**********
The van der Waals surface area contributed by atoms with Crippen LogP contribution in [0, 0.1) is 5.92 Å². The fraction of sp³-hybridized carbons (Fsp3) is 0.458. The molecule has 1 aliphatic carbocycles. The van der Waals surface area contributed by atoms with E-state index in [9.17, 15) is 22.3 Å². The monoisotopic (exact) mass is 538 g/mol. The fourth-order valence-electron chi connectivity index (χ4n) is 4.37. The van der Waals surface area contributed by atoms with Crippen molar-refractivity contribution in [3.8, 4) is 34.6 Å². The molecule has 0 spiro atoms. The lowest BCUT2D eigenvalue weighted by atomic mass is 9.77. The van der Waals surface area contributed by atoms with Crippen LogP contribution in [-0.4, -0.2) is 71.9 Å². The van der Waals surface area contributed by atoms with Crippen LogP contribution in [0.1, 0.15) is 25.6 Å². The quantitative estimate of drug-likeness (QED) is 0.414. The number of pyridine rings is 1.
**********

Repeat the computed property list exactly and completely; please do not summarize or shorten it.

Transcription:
The van der Waals surface area contributed by atoms with Crippen LogP contribution in [0, 0.1) is 5.92 Å². The fraction of sp³-hybridized carbons (Fsp3) is 0.458. The molecule has 1 aliphatic carbocycles. The van der Waals surface area contributed by atoms with E-state index in [9.17, 15) is 22.3 Å². The monoisotopic (exact) mass is 538 g/mol. The fourth-order valence-electron chi connectivity index (χ4n) is 4.37. The van der Waals surface area contributed by atoms with Crippen molar-refractivity contribution in [3.8, 4) is 34.6 Å². The molecule has 0 spiro atoms. The lowest BCUT2D eigenvalue weighted by atomic mass is 9.77. The van der Waals surface area contributed by atoms with Crippen LogP contribution in [-0.4, -0.2) is 71.9 Å². The van der Waals surface area contributed by atoms with Crippen LogP contribution in [0.1, 0.15) is 25.6 Å². The quantitative estimate of drug-likeness (QED) is 0.414. The number of pyridine rings is 1.